Most of these refugee squats were organised through horizontal assemblies, leading to a burgeoning of refugee demonstrations and political projects between refugees and the Greek and internationalist radical left.

Instead of supporting these self-organised measures, the Greek government has been toying with the idea of "floating barricades" to block refugees from reaching Greek shores as yet another costly, inhumane deterrent that further jeopardises the lives of refugees making the arduous journey from Afghanistan, through Iran, Turkey and over the Aegean Sea to the Greek Islands. 

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In 2016, the EU forced an agreement on Afghanistan where humanitarian aid money for refugees was made contingent upon accepting an unlimited amount of Afghan refugees – which is illegal according to international law.

Also within the EU-Afghanistan 'Joint Way Forward' agreement, a narrative was introduced where Afghans seeking asylum in Europe were compartmentalised into groups where some were no longer called "refugees" but referred to as "irregular" or "economic" migrants.

The downgrading of Afghans from "refugee" to "migrant" has allowed for the EU to circumvent international laws regarding the rights of refugees.

This change in narrative has loosened restrictions on EU deportations – allowing for quick and easy rejections of asylum cases of not just Afghans, but of Somalis, Eritreans, Nigerians and a similar approach has more recently been applied to Syrians.

The US military dropped more bombs on Afghanistan last year (7,423) than any time in the past decade, according to the US Air Force, yet EU and Afghan officials continue to claim that "Afghanistan is safe" for people to be deported back to.

Unexploded ordnances, from ground engagements like rockets and mortars have left scores dead in Afghanistan; 82 percent of casualties are from ERW, while 1,426 casualties in 2018 are a combined figure of IEDs attacks, ERW and mines, according to Mohammad Wakil Jamshidi, the deputy programme manager at United Nations Mines Action Service (UNMAS).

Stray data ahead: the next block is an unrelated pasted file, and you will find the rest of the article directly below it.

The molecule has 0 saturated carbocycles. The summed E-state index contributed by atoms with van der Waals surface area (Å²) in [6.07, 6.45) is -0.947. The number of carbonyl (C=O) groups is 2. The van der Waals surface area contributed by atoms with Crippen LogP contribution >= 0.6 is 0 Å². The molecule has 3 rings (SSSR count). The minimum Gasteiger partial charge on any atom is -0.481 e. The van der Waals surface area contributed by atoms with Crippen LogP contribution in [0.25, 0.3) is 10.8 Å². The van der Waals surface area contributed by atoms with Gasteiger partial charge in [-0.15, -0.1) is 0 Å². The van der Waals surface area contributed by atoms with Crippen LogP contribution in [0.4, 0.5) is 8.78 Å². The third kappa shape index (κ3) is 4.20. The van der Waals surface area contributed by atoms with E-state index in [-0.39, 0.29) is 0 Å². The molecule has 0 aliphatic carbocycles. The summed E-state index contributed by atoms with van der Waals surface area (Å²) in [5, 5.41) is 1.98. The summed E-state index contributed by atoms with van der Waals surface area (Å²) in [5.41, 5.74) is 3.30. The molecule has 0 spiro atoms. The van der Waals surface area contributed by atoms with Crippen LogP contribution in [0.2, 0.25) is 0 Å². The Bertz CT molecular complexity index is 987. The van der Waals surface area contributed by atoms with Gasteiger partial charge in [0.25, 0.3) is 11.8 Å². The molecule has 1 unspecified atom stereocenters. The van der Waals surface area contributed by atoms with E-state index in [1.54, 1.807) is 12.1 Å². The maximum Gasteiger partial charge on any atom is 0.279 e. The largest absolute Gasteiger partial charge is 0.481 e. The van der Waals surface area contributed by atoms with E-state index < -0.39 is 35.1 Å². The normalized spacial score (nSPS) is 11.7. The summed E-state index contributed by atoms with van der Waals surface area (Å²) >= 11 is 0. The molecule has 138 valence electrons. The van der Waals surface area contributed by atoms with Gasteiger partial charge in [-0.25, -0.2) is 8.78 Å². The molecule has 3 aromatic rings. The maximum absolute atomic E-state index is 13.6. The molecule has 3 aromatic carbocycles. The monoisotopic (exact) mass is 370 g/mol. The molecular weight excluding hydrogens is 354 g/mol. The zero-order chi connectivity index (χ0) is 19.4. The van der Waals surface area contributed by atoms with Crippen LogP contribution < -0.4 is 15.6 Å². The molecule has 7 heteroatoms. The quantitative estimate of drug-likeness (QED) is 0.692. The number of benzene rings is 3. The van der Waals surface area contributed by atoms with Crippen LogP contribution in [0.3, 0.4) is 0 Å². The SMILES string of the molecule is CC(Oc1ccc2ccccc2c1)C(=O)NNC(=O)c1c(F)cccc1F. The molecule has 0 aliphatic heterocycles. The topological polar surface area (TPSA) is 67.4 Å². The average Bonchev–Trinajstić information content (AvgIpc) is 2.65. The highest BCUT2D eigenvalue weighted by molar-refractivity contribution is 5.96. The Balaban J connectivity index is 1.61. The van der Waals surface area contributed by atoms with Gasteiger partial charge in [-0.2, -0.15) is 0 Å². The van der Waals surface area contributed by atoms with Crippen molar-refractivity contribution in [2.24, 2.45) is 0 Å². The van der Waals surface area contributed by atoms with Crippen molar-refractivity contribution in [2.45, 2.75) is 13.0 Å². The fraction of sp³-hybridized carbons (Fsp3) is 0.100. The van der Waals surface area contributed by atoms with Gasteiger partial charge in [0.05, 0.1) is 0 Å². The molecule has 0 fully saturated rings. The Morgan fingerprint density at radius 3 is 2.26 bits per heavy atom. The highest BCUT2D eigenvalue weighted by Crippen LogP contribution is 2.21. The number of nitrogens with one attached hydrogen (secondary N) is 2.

Within the raging war and pitched battles throughout the country between the Islamic State group, the Taliban and Afghan forces backed up by the US military, an enormous number of bombs and other munitions, like mortars, IEDs or bullets are left behind unexploded. 

According to recent data released by UNMAS, humanitarian mine action actors have cleared more than 18 million items of explosive remnants of war or ERWs since 1989.

"We have cleared almost all of the ERWs left behind by the Soviets and the regimes that came after," says Jamshidi. 

"But due to the ongoing fighting, even if the peace deal between the Taliban, the USA and the Afghan government were to happen tomorrow, civilians will continue to die for decades to come due to the amount of unexploded weapons of war left behind." 

Read also: In Nangarhar province, Afghanistan, violence is committed by all sides

Not only has US President Donald Trump relaxed the rules of war in regards to airstrikes, he has gone to great lengths to attack the International Criminal Court, pardoning war criminals, and is now pulling out of commitments to international laws regarding the use of mines, which disproportionately harm civilians. 

After nearly four decades of uninterrupted war in Afghanistan, the Bamiyan province became the first and only province in the country to be fully de-mined this past year.

According to a recent Gallup polling, a large number of Afghan's rate their life standards as the worst in the world, while recent reports on the mental health of children inside the Moria camp indicates a mental health catastrophe in which self-harm and suicide attempts by children had become shockingly common.

In Afghanistan more than 2,400 children were killed or injured just in the first nine months of 2019, "making it the deadliest conflict in the world for children," according to Amnesty International.

"Leaving your country due to war, violence, poverty, sufferings and deprivations and then all of a sudden ending up in camp like Moria is very heartbreaking, stressful and inhumane," says Haris. 

"If it is for one or two days or weeks, I would say ok but now it's been months and years – this is inhumane and against human rights."

Mohammed Harun Arsalai, is a writer currently based in the Bay Area of California and cofounder of Documenting Afghanistan. Follow him on Twitter: @harunagain

Arash Yousufi, is an international activist and independent journalist from Afghanistan, reporting from Athens, Greece. Follow Arash on Facebook